The documents are available for research and copying.
- Zagreb, Croatia
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The results of the so-called “rearrangement” operations in the centre of Bucharest was as follows: 5.86 km2 of the historic centre of the city were demolished; 1.66 km2 remained waste ground overgrown with weeds; approximately 20,000 properties were destroyed; over 60,000 families were forced to move; 19 streets were blocked or ceased to exist. The following Orthodox churches were demolished: Enei, Albă Postăvari, Old Spirea, Well of Healing, St. Nicholas Sârbi, Gherghiceni, St. Nicholas Jitniță, Lady Oltea, St. Vineri Hereasca, Olteni, Old St. Spiridon Vechi, Holy Trinity Dudești, and Bradului (Bradu Staicu). The following monasteries were wholly or partially demolished: Cotroceni, Nuns’ Hermitage, Mihai Vodă, Văcărești, Antim, and St. Pantelimon. The following synagogues were demolished: Aizic Ilie, Rezith Doadh, and Malbim. Other historic buildings were also demolished: the Brâncoveanu Hospital, the great covered market in Unification Square, the Mina Minovici Institute of Forensic Medicine, the Yellow Inn, the Republic Stadium, and the Military Museum. Eight churches were translated from their original sites and hidden among apartment blocks: St. John Moși, Schitul Maicilor, Olari, St. Ilie Rahova, Mihai Vodă, St. John Piață, New St. George Capra, Stork’s Nest; so was the synodal building of the Antim Monastery. “The great merit for the translation, and thus saving from demolition, of these monuments is due to the engineer Eugen Iordăchescu of the Project Bucharest Institute,” says Andrei Pandele. This operation of saving cultural heritage that had been destined for destruction indeed called for professionalism on the part of those who conceived it, but also the courage to propose a compromise solution that would have a chance of being accepted by Nicolae Ceaușescu, who was personally supervising the construction of the House of the People.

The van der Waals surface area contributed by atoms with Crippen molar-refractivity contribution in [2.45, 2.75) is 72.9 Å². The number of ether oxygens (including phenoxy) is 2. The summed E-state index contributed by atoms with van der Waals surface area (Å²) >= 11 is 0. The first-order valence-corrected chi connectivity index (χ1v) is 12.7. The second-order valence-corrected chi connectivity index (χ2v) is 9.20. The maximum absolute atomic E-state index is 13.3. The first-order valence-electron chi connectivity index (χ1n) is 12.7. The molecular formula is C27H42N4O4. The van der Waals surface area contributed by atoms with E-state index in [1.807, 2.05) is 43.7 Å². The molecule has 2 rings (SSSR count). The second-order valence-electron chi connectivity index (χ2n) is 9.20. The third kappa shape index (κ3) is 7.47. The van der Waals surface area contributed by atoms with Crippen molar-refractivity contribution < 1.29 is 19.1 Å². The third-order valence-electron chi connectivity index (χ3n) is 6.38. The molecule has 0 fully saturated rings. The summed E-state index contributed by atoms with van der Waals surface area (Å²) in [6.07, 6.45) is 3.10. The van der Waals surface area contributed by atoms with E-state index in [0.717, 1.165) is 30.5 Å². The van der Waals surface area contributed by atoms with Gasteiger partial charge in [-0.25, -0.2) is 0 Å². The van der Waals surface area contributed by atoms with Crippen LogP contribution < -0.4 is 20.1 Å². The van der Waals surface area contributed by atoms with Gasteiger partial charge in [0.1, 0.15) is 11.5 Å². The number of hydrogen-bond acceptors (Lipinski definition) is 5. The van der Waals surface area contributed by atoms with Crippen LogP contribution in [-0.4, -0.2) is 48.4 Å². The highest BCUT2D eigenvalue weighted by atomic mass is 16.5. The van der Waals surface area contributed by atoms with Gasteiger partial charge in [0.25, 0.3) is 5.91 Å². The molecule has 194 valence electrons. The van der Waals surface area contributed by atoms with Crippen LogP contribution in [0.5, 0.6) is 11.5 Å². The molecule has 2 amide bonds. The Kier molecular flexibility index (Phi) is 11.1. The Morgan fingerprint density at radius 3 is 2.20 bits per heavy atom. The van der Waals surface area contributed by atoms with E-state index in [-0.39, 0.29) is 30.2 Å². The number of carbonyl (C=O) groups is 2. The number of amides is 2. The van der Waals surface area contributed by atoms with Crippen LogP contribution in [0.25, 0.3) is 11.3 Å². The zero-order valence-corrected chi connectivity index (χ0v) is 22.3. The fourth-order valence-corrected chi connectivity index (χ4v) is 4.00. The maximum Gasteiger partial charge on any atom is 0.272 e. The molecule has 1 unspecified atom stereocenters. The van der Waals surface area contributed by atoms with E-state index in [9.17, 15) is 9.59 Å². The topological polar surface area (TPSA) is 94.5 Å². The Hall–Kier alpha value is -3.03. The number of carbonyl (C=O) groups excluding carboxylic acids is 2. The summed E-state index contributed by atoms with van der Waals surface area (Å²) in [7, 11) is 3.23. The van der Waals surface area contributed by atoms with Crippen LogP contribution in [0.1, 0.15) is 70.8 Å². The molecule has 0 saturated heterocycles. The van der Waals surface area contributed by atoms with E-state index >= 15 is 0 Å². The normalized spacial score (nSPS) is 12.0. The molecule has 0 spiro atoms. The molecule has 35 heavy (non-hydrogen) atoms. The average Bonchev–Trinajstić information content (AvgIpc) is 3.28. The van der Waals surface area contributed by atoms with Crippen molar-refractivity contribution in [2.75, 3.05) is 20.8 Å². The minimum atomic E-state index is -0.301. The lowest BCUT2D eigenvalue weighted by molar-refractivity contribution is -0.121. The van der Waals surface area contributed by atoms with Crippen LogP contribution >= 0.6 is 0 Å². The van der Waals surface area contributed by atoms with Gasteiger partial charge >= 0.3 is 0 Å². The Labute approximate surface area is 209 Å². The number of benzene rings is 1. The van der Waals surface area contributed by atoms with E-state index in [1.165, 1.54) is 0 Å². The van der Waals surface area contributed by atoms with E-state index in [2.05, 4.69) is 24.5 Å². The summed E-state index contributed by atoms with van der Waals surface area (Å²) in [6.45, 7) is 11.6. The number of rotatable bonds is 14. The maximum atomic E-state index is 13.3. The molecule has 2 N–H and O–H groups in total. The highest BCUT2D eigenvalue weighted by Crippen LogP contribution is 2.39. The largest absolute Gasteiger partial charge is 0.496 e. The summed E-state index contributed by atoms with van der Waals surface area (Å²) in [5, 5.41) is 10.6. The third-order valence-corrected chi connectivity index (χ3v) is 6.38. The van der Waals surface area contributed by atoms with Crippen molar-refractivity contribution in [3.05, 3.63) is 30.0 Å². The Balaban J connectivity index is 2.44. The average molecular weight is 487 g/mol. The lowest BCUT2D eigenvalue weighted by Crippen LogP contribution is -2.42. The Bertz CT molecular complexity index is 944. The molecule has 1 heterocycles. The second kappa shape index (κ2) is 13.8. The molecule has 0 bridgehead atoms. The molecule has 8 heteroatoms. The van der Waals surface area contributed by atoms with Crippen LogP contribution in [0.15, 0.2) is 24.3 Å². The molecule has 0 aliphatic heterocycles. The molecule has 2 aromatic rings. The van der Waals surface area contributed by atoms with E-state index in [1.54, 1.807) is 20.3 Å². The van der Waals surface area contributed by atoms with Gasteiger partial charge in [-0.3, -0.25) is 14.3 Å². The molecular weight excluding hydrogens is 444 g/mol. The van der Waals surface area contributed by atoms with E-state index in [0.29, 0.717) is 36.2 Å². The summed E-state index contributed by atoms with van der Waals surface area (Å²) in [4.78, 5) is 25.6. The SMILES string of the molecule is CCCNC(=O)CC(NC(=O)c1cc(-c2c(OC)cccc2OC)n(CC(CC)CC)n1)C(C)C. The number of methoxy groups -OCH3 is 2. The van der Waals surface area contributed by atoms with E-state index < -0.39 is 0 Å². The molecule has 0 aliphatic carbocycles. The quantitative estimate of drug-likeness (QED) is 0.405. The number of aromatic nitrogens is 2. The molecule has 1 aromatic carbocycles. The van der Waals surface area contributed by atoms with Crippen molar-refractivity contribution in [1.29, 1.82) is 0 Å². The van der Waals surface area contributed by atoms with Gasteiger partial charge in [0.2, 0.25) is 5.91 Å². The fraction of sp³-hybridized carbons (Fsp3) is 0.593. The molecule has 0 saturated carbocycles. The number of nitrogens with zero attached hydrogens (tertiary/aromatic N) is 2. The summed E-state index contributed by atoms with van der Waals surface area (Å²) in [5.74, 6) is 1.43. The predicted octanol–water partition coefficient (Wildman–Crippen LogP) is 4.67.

The image captured by Andrei Pandele illustrates the translation of the church of the Mihai Vodă Monastery, an emblem of pre-modern Bucharest, originally situated on the hill where the Palace of the Parliament – built during the Ceauşescu regime under the name of the House of the People – now stands. The monastery buildings, which surrounded the church and were completely demolished to make way for the House of the People, were the first location of the State Archives after the founding of the modern Romanian state in the nineteenth century. The monastery was founded in 1594 by Michael the Brave, an extremely important figure in the national past, as he is considered the first to have unified, for a short time in 1600–1601, the territories that now make up Romania. In spite of the fact that during the Ceauşescu regime Michael the Brave became even more important in national history than he had been before, the monastery fell prey to the so-called “urban systematisation” programme promoted by the regime. The monastery church was saved from demolition by the operation of translating it, which in this case was one of the most laborious actions of this kind as it required it not only to be slid along a distance of 289 metres, but also lowered by 6.2 metres. Andrei Pandele’s photograph shows the Mihai Vodă church still on the rails used for the translation, already at the foot of the hill, close to its present position, although it is now hidden behind apartment blocks taller than it, which were built after this image was immortalised.